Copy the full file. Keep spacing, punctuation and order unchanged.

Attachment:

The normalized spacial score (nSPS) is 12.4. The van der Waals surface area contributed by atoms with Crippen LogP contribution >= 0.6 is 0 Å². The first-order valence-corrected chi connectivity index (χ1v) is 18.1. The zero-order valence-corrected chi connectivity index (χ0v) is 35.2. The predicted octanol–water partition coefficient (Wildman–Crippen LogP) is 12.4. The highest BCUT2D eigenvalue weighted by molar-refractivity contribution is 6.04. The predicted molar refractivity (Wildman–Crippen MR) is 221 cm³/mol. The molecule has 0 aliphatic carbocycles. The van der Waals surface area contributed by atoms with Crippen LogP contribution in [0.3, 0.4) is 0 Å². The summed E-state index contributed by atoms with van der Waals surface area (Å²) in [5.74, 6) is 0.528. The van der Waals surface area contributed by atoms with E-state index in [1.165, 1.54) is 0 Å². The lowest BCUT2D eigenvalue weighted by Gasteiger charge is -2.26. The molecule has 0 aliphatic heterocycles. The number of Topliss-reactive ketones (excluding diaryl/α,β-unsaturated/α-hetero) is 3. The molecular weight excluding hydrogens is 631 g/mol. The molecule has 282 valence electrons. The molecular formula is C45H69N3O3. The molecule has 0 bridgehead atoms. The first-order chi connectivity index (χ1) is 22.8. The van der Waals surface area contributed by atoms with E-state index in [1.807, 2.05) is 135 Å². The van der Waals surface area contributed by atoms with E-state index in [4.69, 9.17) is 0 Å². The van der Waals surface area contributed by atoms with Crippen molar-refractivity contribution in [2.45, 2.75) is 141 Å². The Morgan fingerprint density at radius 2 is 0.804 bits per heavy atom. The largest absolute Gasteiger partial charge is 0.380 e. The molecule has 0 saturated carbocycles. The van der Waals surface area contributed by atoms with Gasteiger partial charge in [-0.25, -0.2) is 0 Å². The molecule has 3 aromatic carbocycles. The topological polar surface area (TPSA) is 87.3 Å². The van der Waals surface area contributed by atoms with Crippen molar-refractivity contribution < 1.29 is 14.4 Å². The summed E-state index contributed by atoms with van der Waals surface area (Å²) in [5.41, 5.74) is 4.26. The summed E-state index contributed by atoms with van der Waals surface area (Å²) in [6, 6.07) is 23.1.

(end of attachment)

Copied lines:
The normalized spacial score (nSPS) is 12.4. The van der Waals surface area contributed by atoms with Crippen LogP contribution >= 0.6 is 0 Å². The first-order valence-corrected chi connectivity index (χ1v) is 18.1. The zero-order valence-corrected chi connectivity index (χ0v) is 35.2. The predicted octanol–water partition coefficient (Wildman–Crippen LogP) is 12.4. The highest BCUT2D eigenvalue weighted by molar-refractivity contribution is 6.04. The predicted molar refractivity (Wildman–Crippen MR) is 221 cm³/mol. The molecule has 0 aliphatic carbocycles. The van der Waals surface area contributed by atoms with Crippen LogP contribution in [0.3, 0.4) is 0 Å². The summed E-state index contributed by atoms with van der Waals surface area (Å²) in [5.74, 6) is 0.528. The van der Waals surface area contributed by atoms with E-state index in [1.165, 1.54) is 0 Å². The lowest BCUT2D eigenvalue weighted by Gasteiger charge is -2.26. The molecule has 0 aliphatic heterocycles. The number of Topliss-reactive ketones (excluding diaryl/α,β-unsaturated/α-hetero) is 3. The molecular weight excluding hydrogens is 631 g/mol. The molecule has 282 valence electrons. The molecular formula is C45H69N3O3. The molecule has 0 bridgehead atoms. The first-order chi connectivity index (χ1) is 22.8. The van der Waals surface area contributed by atoms with E-state index in [1.807, 2.05) is 135 Å². The van der Waals surface area contributed by atoms with E-state index in [4.69, 9.17) is 0 Å². The van der Waals surface area contributed by atoms with Crippen molar-refractivity contribution in [2.45, 2.75) is 141 Å². The Morgan fingerprint density at radius 2 is 0.804 bits per heavy atom. The largest absolute Gasteiger partial charge is 0.380 e. The molecule has 0 saturated carbocycles. The van der Waals surface area contributed by atoms with Gasteiger partial charge in [-0.25, -0.2) is 0 Å². The molecule has 3 aromatic carbocycles. The topological polar surface area (TPSA) is 87.3 Å². The van der Waals surface area contributed by atoms with Crippen molar-refractivity contribution < 1.29 is 14.4 Å². The summed E-state index contributed by atoms with van der Waals surface area (Å²) in [5.41, 5.74) is 4.26. The summed E-state index contributed by atoms with van der Waals surface area (Å²) in [6, 6.07) is 23.1.